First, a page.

With some of these ideas, I think a lot of science fiction writers used the genre specifically to have these kinds of thought experiments. Isaac Asimov is a great example. He wrote I, Robot in the early '50s, and even then, he was thinking about some of these issues. What if robots replace us? What if we create a form of life that's so much more capable than us that they can control us instead of us controlling them? How would we keep them in check? Would it even be desirable for us to keep them in check?

One of the interesting challenges that you see in science fiction like that, or in Blade Runner, Philip Dick's novels, and now in a lot of more serious sort of real-world thinking is, if we create an artificial intelligence, what right would we have to keep it chained up in a box and say, "It can only do what we can do"? If it's a genuinely conscious, autonomous mind that happens to live in a computer, wouldn't that be just like slavery?

One thing Nick Bostrom talks about is, if you had an artificial intelligence that was self-conscious and knew what it was, knew that it was alive, could you reboot it, or would rebooting it be like killing it? What if you rebooted the same program millions and millions of times in order to refine it? Would that be like a kind of genocide?

That is the kind of thing that sounds like science fiction, but Bostrom says that his philosophy is philosophy with a deadline, meaning these are going to be real-world problems that we will be addressing in the near future. And in fact, every day we read headlines about things like ChatGPT, this artificial intelligence chat bot that can hold a conversation almost as well as a human being. There was even an engineer at Google last year who claimed that an AI that he was working on there was conscious and claimed that it wanted to hire a lawyer to defend itself in court.

So I think that there's no longer this air of total unreality about some of these scenarios, just as the idea that the environment will become radically worse and human life will be challenged and maybe even suffer an existential crisis. It's not necessarily true, but it no longer seems like a crazy idea. It seems like something that serious people think about.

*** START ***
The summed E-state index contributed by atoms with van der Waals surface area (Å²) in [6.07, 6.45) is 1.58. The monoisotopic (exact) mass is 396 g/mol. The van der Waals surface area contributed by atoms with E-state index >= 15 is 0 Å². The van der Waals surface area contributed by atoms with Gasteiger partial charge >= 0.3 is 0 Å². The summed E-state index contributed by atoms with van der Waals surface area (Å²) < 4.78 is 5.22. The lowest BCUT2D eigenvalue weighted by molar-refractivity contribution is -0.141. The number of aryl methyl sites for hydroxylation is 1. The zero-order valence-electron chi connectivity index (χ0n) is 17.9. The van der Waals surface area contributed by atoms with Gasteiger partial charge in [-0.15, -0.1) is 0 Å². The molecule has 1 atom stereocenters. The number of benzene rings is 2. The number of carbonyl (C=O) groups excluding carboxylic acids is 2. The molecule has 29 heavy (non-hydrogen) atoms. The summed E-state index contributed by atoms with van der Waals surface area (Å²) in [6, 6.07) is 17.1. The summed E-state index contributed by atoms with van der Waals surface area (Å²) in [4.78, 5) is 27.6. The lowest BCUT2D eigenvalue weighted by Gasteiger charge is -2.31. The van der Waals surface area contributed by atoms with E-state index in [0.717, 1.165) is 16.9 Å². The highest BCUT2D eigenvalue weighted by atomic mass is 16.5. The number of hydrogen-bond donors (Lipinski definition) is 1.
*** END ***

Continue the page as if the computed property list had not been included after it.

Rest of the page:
Brian Anderson: The revolt against humanity certainly seems to demand from its adherents forms of self-limitation—sacrifice, even. And yet, this is a group of people who are ostensibly committed to science and reason. But as you write, they yearn for the clarity and purpose of an absolute moral imperative.

So it does seem that these currents of thought are infused with religious energies. So I wonder, in what ways might the revolt against humanity ideologies—I guess there's two here—provide belief systems that could be broadly appealing and motivate people who are seeking purpose?

I'm just curious about what your thoughts are on that.

Adam Kirsch: Definitely. And in fact, that, I think, is the real subject of my book. This is a short book in a series called Columbia Global Reports. It's not a full exploration of the subject, and I'm not a science-tech writer; I'm really a humanist. And the angle that I take on this is about belief systems and ethics and values. I'm looking at if people believe these things, start to think this way about humanity, what are some of the implications for things that have traditionally been the province of religion or spirituality?

I think that one reason why the revolt against humanity has a future, why these ideas have appeal, especially to younger people and to more educated people, is that as traditional religion declines and traditional religious explanations of the world don't make sense to some people, there's this natural look for something to replace them that will tell us what is good, and what is evil, what are we living for? What's the purpose of our being here?

The revolt against humanity answers that question in a very interesting way. It says the purpose of our being here is to replace ourselves, to do away with ourselves, and that that's actually the most important and most ethical thing that we can do, is to cede the stage to something else, whether that's animals and plants or artificial intelligences and genetically engineered life forms, that we are the problem and that's the solution.